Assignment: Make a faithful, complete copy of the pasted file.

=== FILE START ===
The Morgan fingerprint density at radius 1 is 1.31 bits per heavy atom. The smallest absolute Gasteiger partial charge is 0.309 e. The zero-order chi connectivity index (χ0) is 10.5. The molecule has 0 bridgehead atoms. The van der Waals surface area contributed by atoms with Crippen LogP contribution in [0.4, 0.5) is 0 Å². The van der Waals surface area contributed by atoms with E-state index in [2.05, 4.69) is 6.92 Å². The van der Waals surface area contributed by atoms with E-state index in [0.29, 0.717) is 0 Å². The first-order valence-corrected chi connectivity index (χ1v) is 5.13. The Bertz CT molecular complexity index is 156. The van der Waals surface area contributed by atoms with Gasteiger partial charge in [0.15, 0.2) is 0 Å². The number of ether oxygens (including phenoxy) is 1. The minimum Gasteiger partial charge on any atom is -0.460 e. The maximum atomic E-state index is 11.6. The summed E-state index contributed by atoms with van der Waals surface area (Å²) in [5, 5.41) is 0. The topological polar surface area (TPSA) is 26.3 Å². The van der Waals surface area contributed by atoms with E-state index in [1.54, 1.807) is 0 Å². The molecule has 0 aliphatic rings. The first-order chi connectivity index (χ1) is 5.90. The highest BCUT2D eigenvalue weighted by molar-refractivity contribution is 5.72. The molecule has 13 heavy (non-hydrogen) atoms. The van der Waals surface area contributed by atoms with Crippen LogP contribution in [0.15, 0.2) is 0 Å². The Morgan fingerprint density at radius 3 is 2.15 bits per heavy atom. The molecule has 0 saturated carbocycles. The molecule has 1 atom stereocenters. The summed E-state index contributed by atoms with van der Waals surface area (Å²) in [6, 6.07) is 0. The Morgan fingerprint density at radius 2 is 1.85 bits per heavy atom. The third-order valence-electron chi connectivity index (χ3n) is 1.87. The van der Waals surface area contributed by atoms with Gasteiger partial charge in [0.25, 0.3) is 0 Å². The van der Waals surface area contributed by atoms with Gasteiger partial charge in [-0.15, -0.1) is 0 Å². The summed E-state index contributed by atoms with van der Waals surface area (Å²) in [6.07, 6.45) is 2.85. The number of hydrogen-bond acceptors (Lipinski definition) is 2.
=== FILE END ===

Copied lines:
The Morgan fingerprint density at radius 1 is 1.31 bits per heavy atom. The smallest absolute Gasteiger partial charge is 0.309 e. The zero-order chi connectivity index (χ0) is 10.5. The molecule has 0 bridgehead atoms. The van der Waals surface area contributed by atoms with Crippen LogP contribution in [0.4, 0.5) is 0 Å². The van der Waals surface area contributed by atoms with E-state index in [2.05, 4.69) is 6.92 Å². The van der Waals surface area contributed by atoms with E-state index in [0.29, 0.717) is 0 Å². The first-order valence-corrected chi connectivity index (χ1v) is 5.13. The Bertz CT molecular complexity index is 156. The van der Waals surface area contributed by atoms with Gasteiger partial charge in [0.15, 0.2) is 0 Å². The number of ether oxygens (including phenoxy) is 1. The minimum Gasteiger partial charge on any atom is -0.460 e. The maximum atomic E-state index is 11.6. The summed E-state index contributed by atoms with van der Waals surface area (Å²) in [5, 5.41) is 0. The topological polar surface area (TPSA) is 26.3 Å². The van der Waals surface area contributed by atoms with E-state index in [1.54, 1.807) is 0 Å². The molecule has 0 aliphatic rings. The first-order chi connectivity index (χ1) is 5.90. The highest BCUT2D eigenvalue weighted by molar-refractivity contribution is 5.72. The molecule has 13 heavy (non-hydrogen) atoms. The van der Waals surface area contributed by atoms with Crippen LogP contribution in [0.15, 0.2) is 0 Å². The Morgan fingerprint density at radius 3 is 2.15 bits per heavy atom. The molecule has 0 saturated carbocycles. The molecule has 1 atom stereocenters. The summed E-state index contributed by atoms with van der Waals surface area (Å²) in [6, 6.07) is 0. The Morgan fingerprint density at radius 2 is 1.85 bits per heavy atom. The third-order valence-electron chi connectivity index (χ3n) is 1.87. The van der Waals surface area contributed by atoms with Gasteiger partial charge in [0.25, 0.3) is 0 Å². The van der Waals surface area contributed by atoms with Gasteiger partial charge in [-0.15, -0.1) is 0 Å². The summed E-state index contributed by atoms with van der Waals surface area (Å²) in [6.07, 6.45) is 2.85. The number of hydrogen-bond acceptors (Lipinski definition) is 2.